In the field of statistics, ANOVA plays an exclusive role and is a more helpful tool for researchers and data analysts to evaluate the difference between the means of data sets from an experiment. It helps the researchers and analysts to determine significant differences between the means of three or more groups by using different types of ANOVA.

This technique is essential for understanding variations between data sets of many fields. ANOVA can handle a large variety of experimental factors such as repeated measures on the same experimental unit. It has many applications in different fields including psychology, medicine, agriculture, and marketing to find the variation of data sets and make the experimental work strong.

Many people worry about finding a difference between the mean of data and the characteristics of the experiment but now you don’t worry about it, you can overcome these problems by reading this guide.

In this guide, we will provide a detailed overview of **ANOVA**, and explain its types. Also, explain the interpretations and assumptions that are necessary for the experiment calculations. For a better understanding, we will solve the example with its detailed steps.

**What is ANOVA?**

ANOVA is a statistical method that compares the means of different groups to see if at least one of them differs significantly from the others. **ANOVA stands for analysis of variance** and is simply known as Fisher’s Analysis due to a new idea by the renowned statistician Ronald A. Fisher.

It provides a new way to find the variance of data and make a partition for variance for the response variable based on one or more explanatory factors. Moreover, it extends the t-test that helps us to compare the means between two groups or more than two groups.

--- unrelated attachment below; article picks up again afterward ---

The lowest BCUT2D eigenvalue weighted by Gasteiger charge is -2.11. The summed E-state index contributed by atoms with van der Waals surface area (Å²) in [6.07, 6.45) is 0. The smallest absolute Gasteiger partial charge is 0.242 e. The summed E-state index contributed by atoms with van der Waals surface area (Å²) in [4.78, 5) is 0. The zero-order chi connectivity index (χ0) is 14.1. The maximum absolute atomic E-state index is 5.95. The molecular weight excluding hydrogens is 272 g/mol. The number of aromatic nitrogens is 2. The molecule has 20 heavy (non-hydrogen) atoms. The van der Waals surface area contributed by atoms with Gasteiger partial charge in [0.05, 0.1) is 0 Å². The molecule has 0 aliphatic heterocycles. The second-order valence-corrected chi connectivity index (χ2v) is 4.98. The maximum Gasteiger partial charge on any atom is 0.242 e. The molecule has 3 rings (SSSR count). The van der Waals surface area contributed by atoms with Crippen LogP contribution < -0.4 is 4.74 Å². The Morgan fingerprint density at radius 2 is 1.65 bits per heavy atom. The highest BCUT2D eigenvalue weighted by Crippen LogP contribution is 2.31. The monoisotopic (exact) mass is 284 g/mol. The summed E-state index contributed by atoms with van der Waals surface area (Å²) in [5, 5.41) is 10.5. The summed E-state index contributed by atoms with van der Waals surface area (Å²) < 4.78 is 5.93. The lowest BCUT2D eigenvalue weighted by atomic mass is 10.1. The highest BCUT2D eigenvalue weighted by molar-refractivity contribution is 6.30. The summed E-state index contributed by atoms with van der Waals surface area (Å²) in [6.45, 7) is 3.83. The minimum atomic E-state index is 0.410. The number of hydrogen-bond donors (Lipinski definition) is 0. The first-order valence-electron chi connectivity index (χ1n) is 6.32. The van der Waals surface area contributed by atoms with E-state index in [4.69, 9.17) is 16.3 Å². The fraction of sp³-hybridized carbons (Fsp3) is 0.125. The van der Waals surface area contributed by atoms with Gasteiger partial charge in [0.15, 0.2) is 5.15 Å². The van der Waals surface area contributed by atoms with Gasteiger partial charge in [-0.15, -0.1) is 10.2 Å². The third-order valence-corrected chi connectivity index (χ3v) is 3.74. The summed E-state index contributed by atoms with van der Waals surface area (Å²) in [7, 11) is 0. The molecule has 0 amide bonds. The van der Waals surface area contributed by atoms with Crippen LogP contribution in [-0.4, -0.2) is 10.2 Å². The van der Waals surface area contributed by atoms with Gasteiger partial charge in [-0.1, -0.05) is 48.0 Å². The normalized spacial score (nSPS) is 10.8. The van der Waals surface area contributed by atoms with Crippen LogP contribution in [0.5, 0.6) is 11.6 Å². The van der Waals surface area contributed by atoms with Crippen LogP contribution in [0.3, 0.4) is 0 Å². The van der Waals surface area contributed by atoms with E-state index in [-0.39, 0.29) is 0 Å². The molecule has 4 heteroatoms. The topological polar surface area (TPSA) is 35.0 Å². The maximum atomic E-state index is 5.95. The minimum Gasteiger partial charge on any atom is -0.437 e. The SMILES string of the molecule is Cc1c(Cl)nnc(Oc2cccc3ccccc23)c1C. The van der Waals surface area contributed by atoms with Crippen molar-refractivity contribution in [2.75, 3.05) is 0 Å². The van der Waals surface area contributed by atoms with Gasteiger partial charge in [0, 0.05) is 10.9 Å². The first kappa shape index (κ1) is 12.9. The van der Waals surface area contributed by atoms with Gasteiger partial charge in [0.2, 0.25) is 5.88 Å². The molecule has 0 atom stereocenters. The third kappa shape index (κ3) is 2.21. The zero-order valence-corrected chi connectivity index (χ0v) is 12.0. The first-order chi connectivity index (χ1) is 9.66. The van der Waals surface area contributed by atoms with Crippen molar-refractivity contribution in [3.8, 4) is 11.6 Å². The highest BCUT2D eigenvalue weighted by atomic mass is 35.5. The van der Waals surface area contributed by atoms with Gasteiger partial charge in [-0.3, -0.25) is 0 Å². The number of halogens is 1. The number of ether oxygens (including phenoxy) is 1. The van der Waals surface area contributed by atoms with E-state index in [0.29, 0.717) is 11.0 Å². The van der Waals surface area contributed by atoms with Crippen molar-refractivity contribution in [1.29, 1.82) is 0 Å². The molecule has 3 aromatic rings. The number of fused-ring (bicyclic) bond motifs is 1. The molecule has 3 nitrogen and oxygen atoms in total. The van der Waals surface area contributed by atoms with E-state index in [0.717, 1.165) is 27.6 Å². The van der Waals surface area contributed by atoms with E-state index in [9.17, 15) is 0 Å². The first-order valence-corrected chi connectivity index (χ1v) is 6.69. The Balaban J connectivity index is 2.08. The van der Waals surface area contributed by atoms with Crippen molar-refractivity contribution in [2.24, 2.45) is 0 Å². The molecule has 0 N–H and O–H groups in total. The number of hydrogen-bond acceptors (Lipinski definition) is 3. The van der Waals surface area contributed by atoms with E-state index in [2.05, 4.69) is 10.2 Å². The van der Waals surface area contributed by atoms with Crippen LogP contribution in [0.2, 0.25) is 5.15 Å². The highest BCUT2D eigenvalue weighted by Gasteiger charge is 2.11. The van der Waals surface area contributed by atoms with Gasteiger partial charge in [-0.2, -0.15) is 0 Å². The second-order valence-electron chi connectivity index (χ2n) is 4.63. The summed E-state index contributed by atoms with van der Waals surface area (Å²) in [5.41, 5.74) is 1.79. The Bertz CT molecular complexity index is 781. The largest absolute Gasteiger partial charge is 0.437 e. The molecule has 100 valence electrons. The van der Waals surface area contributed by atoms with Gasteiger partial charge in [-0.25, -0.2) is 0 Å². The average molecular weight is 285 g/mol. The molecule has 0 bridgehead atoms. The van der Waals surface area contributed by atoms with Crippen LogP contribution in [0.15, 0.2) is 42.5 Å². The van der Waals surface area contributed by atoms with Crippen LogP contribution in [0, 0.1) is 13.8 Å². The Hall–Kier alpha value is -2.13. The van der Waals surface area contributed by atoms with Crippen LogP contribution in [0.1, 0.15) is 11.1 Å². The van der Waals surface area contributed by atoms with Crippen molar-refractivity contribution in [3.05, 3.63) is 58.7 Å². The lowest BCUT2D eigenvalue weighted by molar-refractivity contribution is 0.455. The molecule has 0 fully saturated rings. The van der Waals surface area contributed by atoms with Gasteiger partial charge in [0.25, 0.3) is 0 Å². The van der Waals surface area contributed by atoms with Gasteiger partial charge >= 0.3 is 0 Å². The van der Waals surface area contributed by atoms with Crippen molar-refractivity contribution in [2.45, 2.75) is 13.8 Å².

By examining the variance within groups and between groups, ANOVA helps in identifying whether the observed differences are due to random chance or a specific factor. It also helps us to find the numeric value of the response variable and analyze the difference between the grouping factors.

**Types of ANOVA**

There are different types of ANOVA depending on its dependent or independent variables and the number of factors involved in the groups of a data set in experimenting. Here we discuss some of its types.

**1. One-Way ANOVA**

It is a very simple and easy experiment to analyze the data. In this way, let the three or more groups compare the means of unrelated groups based on **one independent variable**. Because the ANOVA applies to more than two groups.

In this type, there is one factor in analyzing the data that makes it easiest and understandable. However, the one factor that cannot give the desired results and not provide more detail about the groups during the experiment.

**Example**: Comparing the test scores of students from three different schools to see if there is a significant difference in performance.

In this experiment, we take one factor such as a score of the students for their performance in class that did not provide the full detail or did not make the proficient decision for the brilliant students or not.

For the brilliant student, we have to check many other qualities like punctuality, a score of the previous years or many others.

**2. Two-Way ANOVA**

In this approach, compare the means of three or more groups based on **two independent variables**, allowing us to examine their interaction. It is a comprehensive experiment to analyze the data. Because Two-Way ANOVA applies to scenarios with more than one factor, it provides a deeper understanding of how different variables influence the outcome.

In this type, the interaction between two factors in data analysis makes it more detailed and insightful for any experiment. However, in this experiment by two factors we do not get all the details that are needed for making precise decisions.

**Example**: Studying the effect of different diets and exercise programs on weight loss.

In this experiment, consider two factors such as diet and exercise to see their combined effect on weight loss. This approach gives more information than considering just one factor, but it still might not give all relevant aspects like the participant’s metabolism rates or pre-existing health conditions that can influence the results.